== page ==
About Cairo

Cairo is the expansive capital of Egypt situated along the Nile River. Tahrir Square and the massive Egyptian Museum contain a wealth of antiques, including royal mummies and gilded objects by King Tutankhamun. The location of the iconic pyramids and the Great Sphinx, dating back to the 26th century BC, is near Giza. The 187 m Cairo Tower provides panoramic views of the city in the leafy Zamalek district of Gezira Island. The medieval Citadel Fortress, the site of the Muhammad Ali Mosque, an Ottoman landmark, is on the hilltop overlooking the city. It overlooks the Islamic neighborhood of Cairo, whose crisscrossing streets feature important architecture, such as Al-Azhar Mosque of the 10th century and the huge Bab Zuweila gate. It is also home to the buzzing bazaar of Khan el-Khalili and the Islamic Art Museum. The Roman-era Fortress of Babylon, the Hanging Church, and the Coptic Museum, showing antiques of Christian Egypt, are highlights of the Coptic Cairo region. Social life thrives in countless ahwas and coffeehouses, after midnight.
Egyptian Museum

The Museum of Egyptian Antiquities, known commonly as the Egyptian Museum or Museum of Cairo, in Cairo, Egypt, is home to an extensive collection of ancient Egyptian antiquities. It has 120,000 items on display and contains an extensive collection of papyri and coins used in the Ancient world along with numerous pieces of papyrus, statues, tables, coffins, and many artifacts from the Valley of the Kings.
Pyramid of Djoser

The Pyramid of Djoser, or Step Pyramid, is an archaeological site in the Saqqara necropolis, Egypt, northwest of the city of Memphis. The 6-tier, 4-sided structure is the earliest colossal stone building in Egypt. It was built in the 27th century BC during the third dynasty for the burial of Pharaoh Djoser. The pyramid is the central feature of a vast mortuary complex in an enormous courtyard surrounded by ceremonial structures and decoration.
Manial Palace

Manial Palace and Museum is a former Alawiyya dynasty era palace and grounds on Rhoda Island on the Nile. It is located in the Sharia Al-Saray area in the El-Manial district of southern Cairo, Egypt. The palace and estate have been preserved as an Antiquities Council directed historic house museum and estate, reflecting the settings and lifestyle of the late 19th- and early 20th-century Egyptian royal prince and heir apparent.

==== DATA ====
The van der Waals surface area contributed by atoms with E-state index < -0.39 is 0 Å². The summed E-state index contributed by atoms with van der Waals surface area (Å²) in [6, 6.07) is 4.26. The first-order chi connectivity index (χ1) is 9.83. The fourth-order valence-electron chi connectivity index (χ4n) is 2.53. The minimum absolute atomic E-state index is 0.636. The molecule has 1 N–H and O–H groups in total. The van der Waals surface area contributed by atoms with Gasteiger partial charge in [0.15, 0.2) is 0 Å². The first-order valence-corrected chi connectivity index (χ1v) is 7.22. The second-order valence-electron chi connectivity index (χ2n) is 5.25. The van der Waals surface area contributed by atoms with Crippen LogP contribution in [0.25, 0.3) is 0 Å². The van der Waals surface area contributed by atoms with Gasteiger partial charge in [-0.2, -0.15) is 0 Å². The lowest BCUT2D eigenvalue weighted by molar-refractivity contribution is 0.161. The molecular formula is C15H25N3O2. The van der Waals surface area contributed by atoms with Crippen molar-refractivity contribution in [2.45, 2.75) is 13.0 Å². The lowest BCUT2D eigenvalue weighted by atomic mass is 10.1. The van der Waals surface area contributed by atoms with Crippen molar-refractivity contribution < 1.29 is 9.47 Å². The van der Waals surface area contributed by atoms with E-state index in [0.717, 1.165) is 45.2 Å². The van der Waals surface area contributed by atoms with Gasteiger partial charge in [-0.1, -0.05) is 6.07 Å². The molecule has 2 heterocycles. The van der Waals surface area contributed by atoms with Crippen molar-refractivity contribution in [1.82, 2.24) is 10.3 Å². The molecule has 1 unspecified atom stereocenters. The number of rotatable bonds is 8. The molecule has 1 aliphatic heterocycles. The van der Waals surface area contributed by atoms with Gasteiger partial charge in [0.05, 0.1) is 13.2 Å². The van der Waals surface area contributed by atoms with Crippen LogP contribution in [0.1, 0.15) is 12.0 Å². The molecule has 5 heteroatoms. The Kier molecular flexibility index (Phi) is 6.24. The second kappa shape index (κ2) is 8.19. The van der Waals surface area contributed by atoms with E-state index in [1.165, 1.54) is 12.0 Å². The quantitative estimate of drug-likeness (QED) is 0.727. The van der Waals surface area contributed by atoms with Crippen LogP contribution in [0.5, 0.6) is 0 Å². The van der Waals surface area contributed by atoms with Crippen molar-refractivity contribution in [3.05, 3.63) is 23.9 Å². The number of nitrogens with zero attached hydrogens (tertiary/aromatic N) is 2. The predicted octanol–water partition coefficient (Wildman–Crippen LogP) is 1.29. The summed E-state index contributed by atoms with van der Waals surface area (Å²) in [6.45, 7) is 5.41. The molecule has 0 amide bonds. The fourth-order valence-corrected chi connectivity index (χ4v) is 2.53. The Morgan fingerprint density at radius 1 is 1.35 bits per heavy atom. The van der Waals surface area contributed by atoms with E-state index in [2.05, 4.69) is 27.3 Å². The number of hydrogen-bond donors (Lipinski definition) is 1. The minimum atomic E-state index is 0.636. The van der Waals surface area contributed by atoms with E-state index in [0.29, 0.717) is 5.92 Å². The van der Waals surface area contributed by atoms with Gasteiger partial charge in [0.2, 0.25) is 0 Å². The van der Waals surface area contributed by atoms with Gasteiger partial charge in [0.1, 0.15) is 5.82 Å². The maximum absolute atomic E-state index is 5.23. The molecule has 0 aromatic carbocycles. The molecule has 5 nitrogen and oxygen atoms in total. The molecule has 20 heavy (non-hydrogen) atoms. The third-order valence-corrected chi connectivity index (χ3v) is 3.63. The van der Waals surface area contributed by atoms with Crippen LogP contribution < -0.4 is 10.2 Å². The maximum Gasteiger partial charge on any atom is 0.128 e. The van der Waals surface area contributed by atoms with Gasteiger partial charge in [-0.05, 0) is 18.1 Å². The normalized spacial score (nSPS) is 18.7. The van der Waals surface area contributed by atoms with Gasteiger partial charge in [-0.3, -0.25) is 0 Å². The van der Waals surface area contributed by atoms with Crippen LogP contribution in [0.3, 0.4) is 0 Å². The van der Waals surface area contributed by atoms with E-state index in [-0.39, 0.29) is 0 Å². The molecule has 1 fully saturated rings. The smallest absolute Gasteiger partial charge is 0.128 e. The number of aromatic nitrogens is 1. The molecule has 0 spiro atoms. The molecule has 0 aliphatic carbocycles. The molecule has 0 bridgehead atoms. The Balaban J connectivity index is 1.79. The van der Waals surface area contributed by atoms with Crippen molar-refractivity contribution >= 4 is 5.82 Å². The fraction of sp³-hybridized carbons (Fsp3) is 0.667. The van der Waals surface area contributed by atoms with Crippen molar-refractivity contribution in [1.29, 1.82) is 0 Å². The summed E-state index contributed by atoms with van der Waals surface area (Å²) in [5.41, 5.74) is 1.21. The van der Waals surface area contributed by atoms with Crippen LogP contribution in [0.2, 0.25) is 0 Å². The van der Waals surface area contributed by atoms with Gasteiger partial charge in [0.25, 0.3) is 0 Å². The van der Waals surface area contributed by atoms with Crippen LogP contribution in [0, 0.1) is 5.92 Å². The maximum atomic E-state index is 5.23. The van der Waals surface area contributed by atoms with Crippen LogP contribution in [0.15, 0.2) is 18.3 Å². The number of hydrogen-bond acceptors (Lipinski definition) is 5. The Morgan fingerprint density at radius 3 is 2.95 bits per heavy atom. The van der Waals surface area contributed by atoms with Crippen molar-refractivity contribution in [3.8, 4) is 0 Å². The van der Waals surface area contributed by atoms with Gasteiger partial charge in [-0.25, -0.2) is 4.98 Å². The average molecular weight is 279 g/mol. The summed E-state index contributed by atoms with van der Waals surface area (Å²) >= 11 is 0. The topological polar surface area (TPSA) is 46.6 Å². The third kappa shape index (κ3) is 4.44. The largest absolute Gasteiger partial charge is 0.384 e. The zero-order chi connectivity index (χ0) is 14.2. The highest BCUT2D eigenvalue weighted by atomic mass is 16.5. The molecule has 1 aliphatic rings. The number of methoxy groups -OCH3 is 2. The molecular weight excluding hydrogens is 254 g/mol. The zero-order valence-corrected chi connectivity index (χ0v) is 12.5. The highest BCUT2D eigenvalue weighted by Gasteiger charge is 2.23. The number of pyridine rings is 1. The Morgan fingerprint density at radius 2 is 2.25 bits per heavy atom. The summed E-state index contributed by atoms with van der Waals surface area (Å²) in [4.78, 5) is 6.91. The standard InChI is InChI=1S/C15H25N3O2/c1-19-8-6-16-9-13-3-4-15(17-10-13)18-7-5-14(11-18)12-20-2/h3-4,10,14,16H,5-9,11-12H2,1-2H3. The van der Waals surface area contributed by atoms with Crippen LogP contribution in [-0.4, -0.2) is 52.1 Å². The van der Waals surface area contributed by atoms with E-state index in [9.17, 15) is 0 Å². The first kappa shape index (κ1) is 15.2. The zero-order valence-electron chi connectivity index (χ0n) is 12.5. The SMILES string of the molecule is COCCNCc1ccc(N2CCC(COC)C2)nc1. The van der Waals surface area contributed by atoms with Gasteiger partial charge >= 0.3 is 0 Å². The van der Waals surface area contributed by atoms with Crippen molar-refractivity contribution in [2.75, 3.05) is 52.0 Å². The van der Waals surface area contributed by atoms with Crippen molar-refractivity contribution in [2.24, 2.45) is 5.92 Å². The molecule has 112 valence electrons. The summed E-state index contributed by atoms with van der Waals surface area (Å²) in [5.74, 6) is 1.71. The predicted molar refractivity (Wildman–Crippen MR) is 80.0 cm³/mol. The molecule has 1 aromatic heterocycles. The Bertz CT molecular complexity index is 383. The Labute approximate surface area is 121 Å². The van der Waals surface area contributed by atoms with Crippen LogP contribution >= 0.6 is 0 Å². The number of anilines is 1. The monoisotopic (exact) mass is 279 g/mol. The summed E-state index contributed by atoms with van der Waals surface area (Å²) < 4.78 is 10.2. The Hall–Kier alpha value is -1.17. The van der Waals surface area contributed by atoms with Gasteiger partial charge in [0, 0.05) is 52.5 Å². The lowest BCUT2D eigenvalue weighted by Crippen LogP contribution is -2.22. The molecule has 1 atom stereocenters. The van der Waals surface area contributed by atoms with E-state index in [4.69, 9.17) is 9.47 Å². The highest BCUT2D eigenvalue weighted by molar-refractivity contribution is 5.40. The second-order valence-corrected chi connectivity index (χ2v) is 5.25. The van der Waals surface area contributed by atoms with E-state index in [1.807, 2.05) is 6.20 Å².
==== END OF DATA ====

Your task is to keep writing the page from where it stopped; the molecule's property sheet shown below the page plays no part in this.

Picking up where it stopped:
Museum of Islamic Art

Museum of Islamic Art in Cairo, Egypt is considered one of the greatest in the world, with its exceptional collection of rare woodwork and plaster artifacts, as well as metal, ceramic, glass, crystal, and textile objects of all periods, from all over the Islamic world. The museum has displayed about 4,500 artifacts in 25 Halls and the collection includes rare manuscripts of the Qur'an, with some calligraphy written in silver ink, on pages with elaborate borders.
Giza Pyramid

The Great Pyramid of Giza also known as the Pyramid of Khufu or the Pyramid of Cheops. It is the oldest of the Seven Wonders of the Ancient World, and the only one to remain largely intact. Egyptologists believe that the pyramid was built as a tomb for the Fourth Dynasty Egyptian pharaoh Khufu over a 20-year period concluding around 2560 BC.
Khan el-Khalili

Khan el-Khalili is a famous bazaar and souq in the historic center of Cairo, Egypt. Established as a center of trade in the Mamluk era and named for one of its several historic caravanserais, the bazaar district has since become one of Cairo's main attractions for tourists and Egyptians. It is also home to many Egyptian artisans and workshops involved in the production of traditional crafts and souvenirs.
Saladin Citadel

The Citadel of Cairo or Citadel of Saladin is a medieval Islamic-era fortification in Cairo, Egypt, built by Salah ad-Din and further developed by subsequent Egyptian rulers. It was the seat of government in Egypt and the residence of its rulers for nearly 700 years from the 13th to the 19th centuries. It is now preserved as a historic site with mosques, museums and is a UNESCO World Heritage Site.
Tahrir Square

Tahrir Square, also known as "Martyr Square", is a major public town square in downtown Cairo, Egypt. At the center of Tahrir Square is a large and busy traffic circle. On the north-east side is a plaza with a statue of nationalist hero Umar Makram, celebrated for his resistance against Napoleon I's invasion of Egypt.
Museum of Islamic Ceramics

The Museum of Islamic Ceramics is a ceramics museum in central Cairo, Egypt, which was launched in February 1999. The museum houses a rare collection of ceramics acquired from different Islamic countries that represent various techniques of decoration applied in the Islamic world from Morocco in the west to Iran in the east. It has ceramics which include vessels, jars, tiles, mugs, jugs, bowls, plates, pitchers, vases, lanterns, cups, the oldest dating back to second century Hijra and the most recent dating back to twelfth century Hijra.
Islamic Cairo

Islamic Cairo, also called Historic Cairo or Medieval Cairo, refers generically to the historic areas of Cairo, Egypt, that existed before the city's modern expansion during the 19th and 20th centuries particularly the central parts around the old walled city and around the Citadel of Cairo. It is a UNESCO World Heritage Site and one of the world's oldest Islamic cities, with its famous mosques, madrasas, hammams, fountains, and the new center of the Islamic world, reaching its golden age in the 14th century.
Best Time To Visit Cairo

The best time to visit Cairo is from March to April and from October to November when the weather is pleasant.

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